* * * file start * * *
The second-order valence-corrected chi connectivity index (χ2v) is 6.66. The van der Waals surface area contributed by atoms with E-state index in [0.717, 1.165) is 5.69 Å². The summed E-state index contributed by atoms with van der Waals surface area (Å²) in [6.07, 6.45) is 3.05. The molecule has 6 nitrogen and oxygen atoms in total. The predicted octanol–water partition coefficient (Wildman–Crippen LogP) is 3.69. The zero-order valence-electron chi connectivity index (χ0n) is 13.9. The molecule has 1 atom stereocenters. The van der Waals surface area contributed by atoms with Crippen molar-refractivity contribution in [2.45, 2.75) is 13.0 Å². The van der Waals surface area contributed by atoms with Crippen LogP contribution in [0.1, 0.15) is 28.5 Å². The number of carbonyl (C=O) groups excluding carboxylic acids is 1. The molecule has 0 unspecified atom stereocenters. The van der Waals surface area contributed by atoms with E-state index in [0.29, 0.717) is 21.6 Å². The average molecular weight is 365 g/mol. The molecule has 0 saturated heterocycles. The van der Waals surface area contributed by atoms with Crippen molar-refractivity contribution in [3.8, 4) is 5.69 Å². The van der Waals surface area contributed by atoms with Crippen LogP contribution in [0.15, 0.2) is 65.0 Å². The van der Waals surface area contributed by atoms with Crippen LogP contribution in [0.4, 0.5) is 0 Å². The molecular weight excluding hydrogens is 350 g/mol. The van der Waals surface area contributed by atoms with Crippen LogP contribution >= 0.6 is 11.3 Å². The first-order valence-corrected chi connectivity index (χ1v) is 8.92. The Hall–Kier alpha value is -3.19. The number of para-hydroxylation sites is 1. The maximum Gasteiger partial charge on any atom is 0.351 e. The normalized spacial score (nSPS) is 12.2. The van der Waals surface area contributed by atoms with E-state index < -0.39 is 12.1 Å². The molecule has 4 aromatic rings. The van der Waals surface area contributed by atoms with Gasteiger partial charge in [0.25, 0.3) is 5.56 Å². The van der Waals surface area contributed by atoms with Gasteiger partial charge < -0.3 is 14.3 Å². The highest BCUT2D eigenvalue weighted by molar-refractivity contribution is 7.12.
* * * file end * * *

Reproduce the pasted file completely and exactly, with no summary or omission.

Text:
The second-order valence-corrected chi connectivity index (χ2v) is 6.66. The van der Waals surface area contributed by atoms with E-state index in [0.717, 1.165) is 5.69 Å². The summed E-state index contributed by atoms with van der Waals surface area (Å²) in [6.07, 6.45) is 3.05. The molecule has 6 nitrogen and oxygen atoms in total. The predicted octanol–water partition coefficient (Wildman–Crippen LogP) is 3.69. The zero-order valence-electron chi connectivity index (χ0n) is 13.9. The molecule has 1 atom stereocenters. The van der Waals surface area contributed by atoms with Crippen molar-refractivity contribution in [2.45, 2.75) is 13.0 Å². The van der Waals surface area contributed by atoms with Crippen LogP contribution in [0.1, 0.15) is 28.5 Å². The number of carbonyl (C=O) groups excluding carboxylic acids is 1. The molecule has 0 unspecified atom stereocenters. The van der Waals surface area contributed by atoms with E-state index in [0.29, 0.717) is 21.6 Å². The average molecular weight is 365 g/mol. The molecule has 0 saturated heterocycles. The van der Waals surface area contributed by atoms with Crippen molar-refractivity contribution in [3.8, 4) is 5.69 Å². The van der Waals surface area contributed by atoms with Crippen LogP contribution in [0.15, 0.2) is 65.0 Å². The van der Waals surface area contributed by atoms with Crippen LogP contribution in [0.4, 0.5) is 0 Å². The molecular weight excluding hydrogens is 350 g/mol. The van der Waals surface area contributed by atoms with Crippen LogP contribution >= 0.6 is 11.3 Å². The first-order valence-corrected chi connectivity index (χ1v) is 8.92. The Hall–Kier alpha value is -3.19. The number of para-hydroxylation sites is 1. The maximum Gasteiger partial charge on any atom is 0.351 e. The normalized spacial score (nSPS) is 12.2. The van der Waals surface area contributed by atoms with E-state index < -0.39 is 12.1 Å². The molecule has 4 aromatic rings. The van der Waals surface area contributed by atoms with Gasteiger partial charge in [0.25, 0.3) is 5.56 Å². The van der Waals surface area contributed by atoms with Gasteiger partial charge < -0.3 is 14.3 Å². The highest BCUT2D eigenvalue weighted by molar-refractivity contribution is 7.12.